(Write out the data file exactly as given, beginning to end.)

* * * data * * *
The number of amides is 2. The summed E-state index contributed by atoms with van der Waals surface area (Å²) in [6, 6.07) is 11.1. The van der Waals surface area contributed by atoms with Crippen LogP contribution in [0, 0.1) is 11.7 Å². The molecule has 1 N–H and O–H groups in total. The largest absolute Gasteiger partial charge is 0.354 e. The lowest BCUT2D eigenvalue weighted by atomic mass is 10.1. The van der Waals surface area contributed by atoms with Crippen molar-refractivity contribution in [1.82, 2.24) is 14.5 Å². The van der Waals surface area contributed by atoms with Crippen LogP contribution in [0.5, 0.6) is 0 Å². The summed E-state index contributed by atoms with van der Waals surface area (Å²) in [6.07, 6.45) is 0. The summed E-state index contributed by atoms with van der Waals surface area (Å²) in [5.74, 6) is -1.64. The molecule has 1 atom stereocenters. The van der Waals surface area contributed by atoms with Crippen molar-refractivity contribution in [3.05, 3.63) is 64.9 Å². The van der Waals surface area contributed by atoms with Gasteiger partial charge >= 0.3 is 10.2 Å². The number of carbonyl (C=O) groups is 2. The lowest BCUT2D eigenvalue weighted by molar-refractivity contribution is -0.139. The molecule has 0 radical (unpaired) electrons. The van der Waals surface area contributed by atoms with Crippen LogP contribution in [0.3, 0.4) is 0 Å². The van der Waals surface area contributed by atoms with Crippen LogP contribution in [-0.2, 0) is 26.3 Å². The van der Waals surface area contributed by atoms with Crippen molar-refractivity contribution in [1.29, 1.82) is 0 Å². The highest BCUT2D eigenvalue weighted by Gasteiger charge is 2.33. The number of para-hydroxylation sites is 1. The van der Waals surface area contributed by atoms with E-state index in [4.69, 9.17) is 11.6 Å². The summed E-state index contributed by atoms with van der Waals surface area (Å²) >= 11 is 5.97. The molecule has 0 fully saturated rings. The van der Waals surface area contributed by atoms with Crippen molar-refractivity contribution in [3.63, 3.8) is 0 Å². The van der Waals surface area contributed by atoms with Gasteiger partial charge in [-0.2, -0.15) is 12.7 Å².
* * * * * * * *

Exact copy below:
The number of amides is 2. The summed E-state index contributed by atoms with van der Waals surface area (Å²) in [6, 6.07) is 11.1. The van der Waals surface area contributed by atoms with Crippen LogP contribution in [0, 0.1) is 11.7 Å². The molecule has 1 N–H and O–H groups in total. The largest absolute Gasteiger partial charge is 0.354 e. The lowest BCUT2D eigenvalue weighted by atomic mass is 10.1. The van der Waals surface area contributed by atoms with Crippen molar-refractivity contribution in [1.82, 2.24) is 14.5 Å². The van der Waals surface area contributed by atoms with Crippen LogP contribution in [0.5, 0.6) is 0 Å². The summed E-state index contributed by atoms with van der Waals surface area (Å²) in [6.07, 6.45) is 0. The summed E-state index contributed by atoms with van der Waals surface area (Å²) in [5.74, 6) is -1.64. The molecule has 1 atom stereocenters. The van der Waals surface area contributed by atoms with Crippen molar-refractivity contribution in [3.05, 3.63) is 64.9 Å². The van der Waals surface area contributed by atoms with Gasteiger partial charge >= 0.3 is 10.2 Å². The number of carbonyl (C=O) groups is 2. The lowest BCUT2D eigenvalue weighted by molar-refractivity contribution is -0.139. The molecule has 0 radical (unpaired) electrons. The van der Waals surface area contributed by atoms with Crippen LogP contribution in [0.3, 0.4) is 0 Å². The van der Waals surface area contributed by atoms with Crippen LogP contribution in [-0.2, 0) is 26.3 Å². The van der Waals surface area contributed by atoms with Crippen molar-refractivity contribution in [1.29, 1.82) is 0 Å². The highest BCUT2D eigenvalue weighted by Gasteiger charge is 2.33. The number of para-hydroxylation sites is 1. The van der Waals surface area contributed by atoms with E-state index in [4.69, 9.17) is 11.6 Å². The summed E-state index contributed by atoms with van der Waals surface area (Å²) >= 11 is 5.97. The molecule has 0 fully saturated rings. The van der Waals surface area contributed by atoms with Crippen molar-refractivity contribution in [3.63, 3.8) is 0 Å². The van der Waals surface area contributed by atoms with Gasteiger partial charge in [-0.2, -0.15) is 12.7 Å².